Working with the K’ómoks Nation towards Q’waq’wala7owkw on their unceded territory.

Working with the K’ómoks Nation towards Q’waq’wala7owkw on their unceded territory.

Fisheries and Oceans Canada, in conjunction with BC Hydro, is revising a summer chinook strategy in an effort to increase the number of fish in the Puntledge River.
With the water level dropped Thursday, staff could conduct snorkel surveys to determine if any adult fish had swan upstream or were holding below the weir.
Monitors watched for leaping fish during the surveys.
“We’ve been down to low numbers of fish, approaching 100 adults,” said Darcy Miller, watershed enhancement manager at the Puntledge River Hatchery.
Over time, various strategies have improved the situation. In recent years the river has averaged about 1,100 adult chinooks per year. The goal is to reach 2,500 to 3,500 fish.
“The Puntledge River has a unique stock of summer chinook, and those enter the system between May and August,” Miller said. “There’s only two runs of summer chinook on Vancouver Island, that’s here and Nanaimo.”

Darcy Miller, Puntledge Hatchery

DARCY MILLER PONDERS the future of fish in the Puntledge as he stands near the fish weir at the river’s lower hatchery. Photo by Scott Stanfield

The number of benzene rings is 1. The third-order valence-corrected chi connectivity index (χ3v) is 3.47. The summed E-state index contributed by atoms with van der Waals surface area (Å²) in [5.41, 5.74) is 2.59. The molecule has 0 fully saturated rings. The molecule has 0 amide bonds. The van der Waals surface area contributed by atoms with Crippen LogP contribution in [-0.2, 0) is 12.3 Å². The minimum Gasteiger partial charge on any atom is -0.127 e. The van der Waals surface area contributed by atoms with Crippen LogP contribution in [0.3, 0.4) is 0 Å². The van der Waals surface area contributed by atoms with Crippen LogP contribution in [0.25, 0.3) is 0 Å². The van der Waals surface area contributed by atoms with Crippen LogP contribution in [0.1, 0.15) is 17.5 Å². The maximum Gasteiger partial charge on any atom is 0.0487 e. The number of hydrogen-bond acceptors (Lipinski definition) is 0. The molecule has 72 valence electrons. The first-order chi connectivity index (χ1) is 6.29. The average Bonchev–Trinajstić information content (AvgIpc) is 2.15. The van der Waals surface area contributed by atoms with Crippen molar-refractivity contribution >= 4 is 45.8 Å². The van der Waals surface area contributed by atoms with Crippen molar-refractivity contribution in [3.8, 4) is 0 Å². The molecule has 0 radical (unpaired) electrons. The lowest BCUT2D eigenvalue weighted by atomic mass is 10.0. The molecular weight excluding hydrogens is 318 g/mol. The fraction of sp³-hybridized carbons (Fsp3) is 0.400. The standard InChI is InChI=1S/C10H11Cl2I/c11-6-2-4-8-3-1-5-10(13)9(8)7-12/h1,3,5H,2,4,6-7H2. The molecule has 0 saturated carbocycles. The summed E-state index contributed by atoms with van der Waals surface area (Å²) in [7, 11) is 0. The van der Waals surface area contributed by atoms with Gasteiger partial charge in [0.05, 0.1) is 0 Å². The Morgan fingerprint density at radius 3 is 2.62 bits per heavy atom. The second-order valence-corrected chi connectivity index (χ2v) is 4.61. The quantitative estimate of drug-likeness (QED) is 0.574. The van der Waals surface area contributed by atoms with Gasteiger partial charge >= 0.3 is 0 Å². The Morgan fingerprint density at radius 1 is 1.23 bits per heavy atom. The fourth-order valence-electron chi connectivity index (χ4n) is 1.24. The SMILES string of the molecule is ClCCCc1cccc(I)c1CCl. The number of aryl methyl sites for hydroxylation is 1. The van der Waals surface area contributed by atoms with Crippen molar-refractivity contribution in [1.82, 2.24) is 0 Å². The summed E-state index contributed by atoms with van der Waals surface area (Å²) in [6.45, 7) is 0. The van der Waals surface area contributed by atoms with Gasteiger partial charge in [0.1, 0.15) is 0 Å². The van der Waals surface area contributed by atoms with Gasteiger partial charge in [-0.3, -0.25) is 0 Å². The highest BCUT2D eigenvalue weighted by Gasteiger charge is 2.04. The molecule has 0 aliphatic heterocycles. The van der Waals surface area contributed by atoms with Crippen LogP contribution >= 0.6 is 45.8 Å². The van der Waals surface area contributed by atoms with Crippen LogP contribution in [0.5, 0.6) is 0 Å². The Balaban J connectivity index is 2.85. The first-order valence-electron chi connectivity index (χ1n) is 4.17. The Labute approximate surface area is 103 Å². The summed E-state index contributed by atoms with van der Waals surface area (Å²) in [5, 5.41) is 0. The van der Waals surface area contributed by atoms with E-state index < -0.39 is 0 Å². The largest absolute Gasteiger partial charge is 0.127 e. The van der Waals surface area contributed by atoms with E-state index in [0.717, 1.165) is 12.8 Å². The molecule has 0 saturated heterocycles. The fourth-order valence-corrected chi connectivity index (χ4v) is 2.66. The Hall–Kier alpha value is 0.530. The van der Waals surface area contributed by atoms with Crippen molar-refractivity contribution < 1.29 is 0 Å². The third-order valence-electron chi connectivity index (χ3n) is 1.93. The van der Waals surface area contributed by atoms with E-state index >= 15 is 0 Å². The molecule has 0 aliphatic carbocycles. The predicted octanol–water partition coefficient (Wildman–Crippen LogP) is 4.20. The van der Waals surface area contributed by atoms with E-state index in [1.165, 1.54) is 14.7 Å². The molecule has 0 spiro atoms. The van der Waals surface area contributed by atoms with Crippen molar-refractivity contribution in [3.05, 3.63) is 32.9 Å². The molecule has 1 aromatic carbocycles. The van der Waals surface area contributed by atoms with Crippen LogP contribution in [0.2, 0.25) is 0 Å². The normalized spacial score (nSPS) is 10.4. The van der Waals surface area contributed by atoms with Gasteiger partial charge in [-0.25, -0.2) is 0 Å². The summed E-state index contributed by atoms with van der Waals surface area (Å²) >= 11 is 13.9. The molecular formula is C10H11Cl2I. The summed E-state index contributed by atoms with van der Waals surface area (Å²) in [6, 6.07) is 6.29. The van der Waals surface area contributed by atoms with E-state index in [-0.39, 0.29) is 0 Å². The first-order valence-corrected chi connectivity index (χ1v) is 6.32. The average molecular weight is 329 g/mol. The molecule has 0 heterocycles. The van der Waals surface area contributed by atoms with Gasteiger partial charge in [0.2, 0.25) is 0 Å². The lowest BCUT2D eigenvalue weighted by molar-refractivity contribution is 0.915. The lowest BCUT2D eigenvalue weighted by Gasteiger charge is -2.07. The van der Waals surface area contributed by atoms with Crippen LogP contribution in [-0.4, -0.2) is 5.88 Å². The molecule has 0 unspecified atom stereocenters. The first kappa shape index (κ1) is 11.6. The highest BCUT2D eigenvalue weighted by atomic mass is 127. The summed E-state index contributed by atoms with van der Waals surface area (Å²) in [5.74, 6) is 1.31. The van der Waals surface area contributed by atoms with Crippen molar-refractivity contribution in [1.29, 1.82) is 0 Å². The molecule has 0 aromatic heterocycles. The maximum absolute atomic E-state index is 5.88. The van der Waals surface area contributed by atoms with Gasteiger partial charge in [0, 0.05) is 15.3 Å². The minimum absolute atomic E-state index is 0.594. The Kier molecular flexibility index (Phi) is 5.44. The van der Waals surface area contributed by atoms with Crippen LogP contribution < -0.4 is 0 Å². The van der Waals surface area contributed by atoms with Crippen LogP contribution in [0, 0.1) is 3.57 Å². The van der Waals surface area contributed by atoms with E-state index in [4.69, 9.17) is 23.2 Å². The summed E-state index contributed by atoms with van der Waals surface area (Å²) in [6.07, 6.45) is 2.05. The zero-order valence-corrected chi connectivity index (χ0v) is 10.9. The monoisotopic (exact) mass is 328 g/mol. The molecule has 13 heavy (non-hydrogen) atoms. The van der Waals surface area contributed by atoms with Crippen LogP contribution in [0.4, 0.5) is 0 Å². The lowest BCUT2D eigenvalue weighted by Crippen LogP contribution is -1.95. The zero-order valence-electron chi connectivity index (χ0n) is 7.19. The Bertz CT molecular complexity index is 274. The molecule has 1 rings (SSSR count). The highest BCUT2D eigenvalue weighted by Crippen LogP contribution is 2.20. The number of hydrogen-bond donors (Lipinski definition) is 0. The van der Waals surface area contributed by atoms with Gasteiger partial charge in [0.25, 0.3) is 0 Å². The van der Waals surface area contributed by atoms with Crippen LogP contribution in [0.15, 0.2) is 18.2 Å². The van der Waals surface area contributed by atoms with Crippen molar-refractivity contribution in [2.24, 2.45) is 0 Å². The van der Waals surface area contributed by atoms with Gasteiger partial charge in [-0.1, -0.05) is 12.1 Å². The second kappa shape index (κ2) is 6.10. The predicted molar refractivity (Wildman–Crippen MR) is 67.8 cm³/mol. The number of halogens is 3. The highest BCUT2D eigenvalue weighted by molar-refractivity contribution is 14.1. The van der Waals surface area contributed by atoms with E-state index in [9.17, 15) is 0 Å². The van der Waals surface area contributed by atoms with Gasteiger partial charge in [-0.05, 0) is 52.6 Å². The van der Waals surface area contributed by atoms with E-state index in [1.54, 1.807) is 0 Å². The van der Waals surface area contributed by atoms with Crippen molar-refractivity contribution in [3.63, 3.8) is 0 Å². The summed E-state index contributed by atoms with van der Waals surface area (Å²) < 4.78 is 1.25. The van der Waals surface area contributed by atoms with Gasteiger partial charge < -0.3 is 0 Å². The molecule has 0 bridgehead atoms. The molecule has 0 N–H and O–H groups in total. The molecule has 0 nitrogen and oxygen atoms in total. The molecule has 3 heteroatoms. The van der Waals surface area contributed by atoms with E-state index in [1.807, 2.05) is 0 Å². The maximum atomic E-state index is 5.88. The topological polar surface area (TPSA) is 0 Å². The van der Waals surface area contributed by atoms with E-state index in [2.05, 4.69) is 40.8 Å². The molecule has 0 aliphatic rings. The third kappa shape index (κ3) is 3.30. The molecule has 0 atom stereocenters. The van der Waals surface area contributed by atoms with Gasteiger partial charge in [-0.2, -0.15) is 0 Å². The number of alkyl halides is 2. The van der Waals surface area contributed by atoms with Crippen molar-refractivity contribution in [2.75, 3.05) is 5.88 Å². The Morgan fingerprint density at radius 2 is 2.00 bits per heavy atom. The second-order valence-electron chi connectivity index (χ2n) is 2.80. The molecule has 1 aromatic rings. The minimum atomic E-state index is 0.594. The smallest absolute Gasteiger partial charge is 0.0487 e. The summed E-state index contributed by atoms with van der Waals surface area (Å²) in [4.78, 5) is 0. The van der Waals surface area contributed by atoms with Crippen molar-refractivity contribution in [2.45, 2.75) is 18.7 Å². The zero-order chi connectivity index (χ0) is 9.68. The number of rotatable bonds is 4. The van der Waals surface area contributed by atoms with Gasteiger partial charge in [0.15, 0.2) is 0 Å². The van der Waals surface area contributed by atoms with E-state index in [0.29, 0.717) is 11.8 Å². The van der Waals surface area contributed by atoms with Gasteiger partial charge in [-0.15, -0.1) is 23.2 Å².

As chinook start entering the Puntledge to prepare to spawn, BC Hydro needs to deal with fresh outflows, snow melt and inflows. When water volumes are high, adult chinook can get above the hatchery which makes capture difficult.
Water temperature can also be problematic when it exceeds 20 C in the summer — good for tubers but lethal for salmon. Three years ago, the river reached a high of 26 degrees.
“We lose fish migrating upstream, we also lose fish in holding,” said Miller, noting the Puntledge hatchery has another site about 6.5 kilometres upstream.
A change in strategy is to capture as many chinook as possible locally then transport the fish to cooler waters at hatcheries at Rosewall Creek or Big Qualicum River.
“That gives us a great boost in survival and opportunity to get our egg target,” Miller said, noting the difficulty of attaining the summer chinook target of 1.25 million eggs.
BC Hydro will conduct river test flows from 60, 70 and 80 cubic metres per second in May and June, subject to water conditions, to determine the flow threshold where summer Chinook can leap above the weir.
“It’s very important information to glean,” said Hydro communications officer Stephen Watson, who notes high river flows this year due to the snowpack.
BC Hydro is shifting its two-day fish migration flows normally conducted over five weeks in July and August to June and early-July.
The water level was to be dropped Thursday to about 40 m3/s.

Layne and Brenda of 40 KNOTS with Caitlin Pierzchalski ~ L.Stewart